A daily walking routine is a great way to get fit, lose weight and improve your health. However, with busy schedules and limited time to exercise, heading out the door for an hour or more at a time might seem daunting. Whether you want to build fitness, train for a marathon, or simply break your workout into shorter, more manageable walks, walking twice per day might be what you need to take your health and fitness to the next level.
Being sedentary for long periods of time during the day can lead to problems associated with obesity, heart disease, and other health-related illnesses. For this reason, adopting a routine that involves multiple walking sessions per day instead of just one can be beneficial.
If you’re just starting out, “shorter workouts can help improve consistency in a regular walking routine,” says Ben Fung, a physical therapist and spokesperson for the American Physical Therapy Association. What’s more, “it’s easier to tolerate for individuals who have injuries.”
Walking twice per day can also be an excellent way to increase overall exercise time without being forced to walk an hour or more in a single workout. “Shorter workouts can be especially helpful for individuals that have difficulty finding a long block of time to regularly dedicate to a meaningful bout of exercise,” says Fung. Even just 10 minutes of walking two or three times per day can really add up over time.
Like anything else, an increase in activity level requires time to adapt, and allowing yourself enough time to recover between workouts is important to stay injury-free.
“The body is resilient, and the average person can handle a spectrum of activities, but the key is dosage,” says Fung. This means instead of increasing the distance of every walk, a good starting point might be to increase the distance (or intensity) of one or two of your weekly walking workouts.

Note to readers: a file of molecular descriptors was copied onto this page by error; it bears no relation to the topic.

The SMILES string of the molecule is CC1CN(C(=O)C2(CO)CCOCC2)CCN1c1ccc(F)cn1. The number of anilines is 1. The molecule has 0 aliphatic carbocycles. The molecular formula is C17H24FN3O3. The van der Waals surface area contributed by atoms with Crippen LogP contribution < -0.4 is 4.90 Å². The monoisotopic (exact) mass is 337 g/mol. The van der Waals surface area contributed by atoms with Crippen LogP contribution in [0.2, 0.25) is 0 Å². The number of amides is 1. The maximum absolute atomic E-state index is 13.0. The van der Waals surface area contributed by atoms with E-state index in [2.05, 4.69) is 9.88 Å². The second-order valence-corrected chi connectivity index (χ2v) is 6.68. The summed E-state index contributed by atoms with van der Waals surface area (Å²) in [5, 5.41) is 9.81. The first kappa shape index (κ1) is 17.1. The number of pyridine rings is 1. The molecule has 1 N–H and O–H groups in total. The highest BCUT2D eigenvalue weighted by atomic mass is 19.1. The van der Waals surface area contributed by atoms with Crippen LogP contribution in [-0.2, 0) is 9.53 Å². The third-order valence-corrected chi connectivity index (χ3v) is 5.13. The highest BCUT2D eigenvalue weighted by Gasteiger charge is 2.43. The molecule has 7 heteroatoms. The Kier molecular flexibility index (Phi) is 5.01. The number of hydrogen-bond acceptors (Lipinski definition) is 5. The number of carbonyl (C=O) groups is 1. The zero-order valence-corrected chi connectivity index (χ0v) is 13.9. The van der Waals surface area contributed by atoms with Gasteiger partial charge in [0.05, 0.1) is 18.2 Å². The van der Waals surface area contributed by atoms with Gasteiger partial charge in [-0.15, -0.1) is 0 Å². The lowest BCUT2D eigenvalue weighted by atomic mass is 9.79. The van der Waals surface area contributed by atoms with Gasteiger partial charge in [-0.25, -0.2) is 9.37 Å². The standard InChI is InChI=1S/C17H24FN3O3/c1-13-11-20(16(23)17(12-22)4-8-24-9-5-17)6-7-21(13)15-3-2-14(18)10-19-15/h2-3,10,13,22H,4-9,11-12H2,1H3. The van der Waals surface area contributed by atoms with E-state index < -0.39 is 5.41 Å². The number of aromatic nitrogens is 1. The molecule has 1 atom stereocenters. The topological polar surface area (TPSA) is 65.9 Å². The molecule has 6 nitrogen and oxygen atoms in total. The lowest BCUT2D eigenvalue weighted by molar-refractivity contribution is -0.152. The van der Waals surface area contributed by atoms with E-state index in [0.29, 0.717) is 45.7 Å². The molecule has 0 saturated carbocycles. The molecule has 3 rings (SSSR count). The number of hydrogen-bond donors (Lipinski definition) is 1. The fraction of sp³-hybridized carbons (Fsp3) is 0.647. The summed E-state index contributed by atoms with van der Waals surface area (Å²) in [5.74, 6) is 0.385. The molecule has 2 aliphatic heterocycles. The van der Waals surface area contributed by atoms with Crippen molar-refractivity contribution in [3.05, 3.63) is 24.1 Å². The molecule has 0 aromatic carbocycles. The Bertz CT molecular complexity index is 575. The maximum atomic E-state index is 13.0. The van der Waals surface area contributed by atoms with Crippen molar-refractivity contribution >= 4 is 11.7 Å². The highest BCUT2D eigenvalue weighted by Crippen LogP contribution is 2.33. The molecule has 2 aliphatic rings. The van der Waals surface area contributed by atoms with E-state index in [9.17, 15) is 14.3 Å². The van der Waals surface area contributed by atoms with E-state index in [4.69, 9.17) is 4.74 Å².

If you’re unsure about walking twice per day or increasing the amount of physical activity you participate in, it’s always a good idea to see a medical professional first. Regardless of your ability level, seeing a physical therapist can also help prevent injuries. “A physical therapist will start by testing your movement and strength, reviewing your past medical history and then provide insight on your workout regimens to help you meet your goals,” explains Fung. “This is especially important if you have a pre-existing condition.”
If you’re ready to do a double, here are some tips to help you get the most out of your walks:
- Alternate intensity. One of the benefits of micro sessions is the ability to up the intensity. Since your walk won’t be as long, you can speed up the pace to burn more calories and get more bang for your buck. Just remember to use caution, as doing too many high-intensity sessions can lead to injury. For this reason, including a short, higher intensity session in the morning and following it with an easier recovery walk in the evening is recommended.
- Have a set recovery period. While morning and evening walks usually work best when doing a double, you can always set your own schedule. Just make sure you allow at least 4–6 hours between sessions to let your body recover.
- Don’t forget to fuel. Working out more often requires a greater emphasis on hydration and nutrition. This means being properly hydrated pre-workout and refueling post-workout.